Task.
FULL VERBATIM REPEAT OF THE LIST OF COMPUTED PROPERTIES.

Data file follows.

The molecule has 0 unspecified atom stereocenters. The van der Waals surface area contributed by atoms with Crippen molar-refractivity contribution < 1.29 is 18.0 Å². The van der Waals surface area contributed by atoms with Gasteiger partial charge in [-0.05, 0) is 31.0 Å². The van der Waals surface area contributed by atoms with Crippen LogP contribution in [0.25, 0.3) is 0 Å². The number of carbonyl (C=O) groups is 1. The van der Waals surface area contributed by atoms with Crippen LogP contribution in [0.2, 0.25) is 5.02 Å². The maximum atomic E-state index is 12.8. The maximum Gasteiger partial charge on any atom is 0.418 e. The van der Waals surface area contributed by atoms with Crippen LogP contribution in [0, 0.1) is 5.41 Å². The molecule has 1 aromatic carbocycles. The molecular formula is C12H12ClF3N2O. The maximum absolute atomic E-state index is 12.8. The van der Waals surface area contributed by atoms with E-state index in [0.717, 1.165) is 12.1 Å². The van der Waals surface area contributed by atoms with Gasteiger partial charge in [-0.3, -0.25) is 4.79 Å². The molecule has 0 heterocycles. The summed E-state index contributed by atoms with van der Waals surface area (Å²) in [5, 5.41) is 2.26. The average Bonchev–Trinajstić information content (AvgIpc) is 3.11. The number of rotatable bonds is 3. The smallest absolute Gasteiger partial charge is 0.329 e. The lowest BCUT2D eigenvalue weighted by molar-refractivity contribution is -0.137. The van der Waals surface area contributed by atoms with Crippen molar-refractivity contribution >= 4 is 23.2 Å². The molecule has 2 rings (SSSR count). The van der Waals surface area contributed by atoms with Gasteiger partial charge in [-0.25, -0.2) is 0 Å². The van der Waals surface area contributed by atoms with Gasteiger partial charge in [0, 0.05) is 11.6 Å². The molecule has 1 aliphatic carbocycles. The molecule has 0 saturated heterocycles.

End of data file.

The molecule has 0 unspecified atom stereocenters. The van der Waals surface area contributed by atoms with Crippen molar-refractivity contribution < 1.29 is 18.0 Å². The van der Waals surface area contributed by atoms with Gasteiger partial charge in [-0.05, 0) is 31.0 Å². The van der Waals surface area contributed by atoms with Crippen LogP contribution in [0.25, 0.3) is 0 Å². The number of carbonyl (C=O) groups is 1. The van der Waals surface area contributed by atoms with Crippen LogP contribution in [0.2, 0.25) is 5.02 Å². The maximum atomic E-state index is 12.8. The maximum Gasteiger partial charge on any atom is 0.418 e. The van der Waals surface area contributed by atoms with Crippen LogP contribution in [0, 0.1) is 5.41 Å². The molecule has 1 aromatic carbocycles. The molecular formula is C12H12ClF3N2O. The maximum absolute atomic E-state index is 12.8. The van der Waals surface area contributed by atoms with E-state index in [0.717, 1.165) is 12.1 Å². The van der Waals surface area contributed by atoms with Gasteiger partial charge in [-0.3, -0.25) is 4.79 Å². The molecule has 0 heterocycles. The summed E-state index contributed by atoms with van der Waals surface area (Å²) in [5, 5.41) is 2.26. The average Bonchev–Trinajstić information content (AvgIpc) is 3.11. The number of rotatable bonds is 3. The smallest absolute Gasteiger partial charge is 0.329 e. The lowest BCUT2D eigenvalue weighted by molar-refractivity contribution is -0.137. The van der Waals surface area contributed by atoms with Crippen molar-refractivity contribution >= 4 is 23.2 Å². The molecule has 2 rings (SSSR count). The van der Waals surface area contributed by atoms with Gasteiger partial charge in [-0.25, -0.2) is 0 Å². The van der Waals surface area contributed by atoms with Gasteiger partial charge in [0, 0.05) is 11.6 Å². The molecule has 1 aliphatic carbocycles. The molecule has 0 saturated heterocycles.